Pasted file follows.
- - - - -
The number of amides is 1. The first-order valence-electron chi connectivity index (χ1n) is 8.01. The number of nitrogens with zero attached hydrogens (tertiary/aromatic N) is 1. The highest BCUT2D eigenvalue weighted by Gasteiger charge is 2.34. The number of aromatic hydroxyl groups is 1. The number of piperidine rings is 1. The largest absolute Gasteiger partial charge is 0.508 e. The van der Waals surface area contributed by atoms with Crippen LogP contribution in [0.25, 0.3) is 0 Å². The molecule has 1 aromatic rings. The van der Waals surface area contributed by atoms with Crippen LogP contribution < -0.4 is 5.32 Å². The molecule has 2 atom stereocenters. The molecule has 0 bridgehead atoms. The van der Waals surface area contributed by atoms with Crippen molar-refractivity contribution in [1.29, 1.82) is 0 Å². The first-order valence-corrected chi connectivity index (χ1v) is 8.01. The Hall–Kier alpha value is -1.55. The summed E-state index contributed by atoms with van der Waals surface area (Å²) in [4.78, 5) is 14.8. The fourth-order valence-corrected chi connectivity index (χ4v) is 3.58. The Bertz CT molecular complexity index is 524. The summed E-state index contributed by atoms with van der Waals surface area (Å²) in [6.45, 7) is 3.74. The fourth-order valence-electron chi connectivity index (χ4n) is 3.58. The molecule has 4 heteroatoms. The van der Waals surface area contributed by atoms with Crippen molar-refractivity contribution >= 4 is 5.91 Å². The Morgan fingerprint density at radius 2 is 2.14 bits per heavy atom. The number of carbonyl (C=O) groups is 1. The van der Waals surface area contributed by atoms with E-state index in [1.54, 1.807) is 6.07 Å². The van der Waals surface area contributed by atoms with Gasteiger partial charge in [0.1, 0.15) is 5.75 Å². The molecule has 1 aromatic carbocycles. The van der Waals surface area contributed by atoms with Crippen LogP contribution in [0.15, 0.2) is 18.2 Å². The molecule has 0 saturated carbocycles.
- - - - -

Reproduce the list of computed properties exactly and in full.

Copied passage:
The number of amides is 1. The first-order valence-electron chi connectivity index (χ1n) is 8.01. The number of nitrogens with zero attached hydrogens (tertiary/aromatic N) is 1. The highest BCUT2D eigenvalue weighted by Gasteiger charge is 2.34. The number of aromatic hydroxyl groups is 1. The number of piperidine rings is 1. The largest absolute Gasteiger partial charge is 0.508 e. The van der Waals surface area contributed by atoms with Crippen LogP contribution in [0.25, 0.3) is 0 Å². The molecule has 1 aromatic rings. The van der Waals surface area contributed by atoms with Crippen LogP contribution < -0.4 is 5.32 Å². The molecule has 2 atom stereocenters. The molecule has 0 bridgehead atoms. The van der Waals surface area contributed by atoms with Crippen molar-refractivity contribution in [1.29, 1.82) is 0 Å². The first-order valence-corrected chi connectivity index (χ1v) is 8.01. The Hall–Kier alpha value is -1.55. The summed E-state index contributed by atoms with van der Waals surface area (Å²) in [4.78, 5) is 14.8. The fourth-order valence-corrected chi connectivity index (χ4v) is 3.58. The Bertz CT molecular complexity index is 524. The summed E-state index contributed by atoms with van der Waals surface area (Å²) in [6.45, 7) is 3.74. The fourth-order valence-electron chi connectivity index (χ4n) is 3.58. The molecule has 4 heteroatoms. The van der Waals surface area contributed by atoms with Crippen molar-refractivity contribution >= 4 is 5.91 Å². The Morgan fingerprint density at radius 2 is 2.14 bits per heavy atom. The number of carbonyl (C=O) groups is 1. The van der Waals surface area contributed by atoms with E-state index in [1.54, 1.807) is 6.07 Å². The van der Waals surface area contributed by atoms with Gasteiger partial charge in [0.1, 0.15) is 5.75 Å². The molecule has 1 aromatic carbocycles. The van der Waals surface area contributed by atoms with Crippen LogP contribution in [0.15, 0.2) is 18.2 Å². The molecule has 0 saturated carbocycles.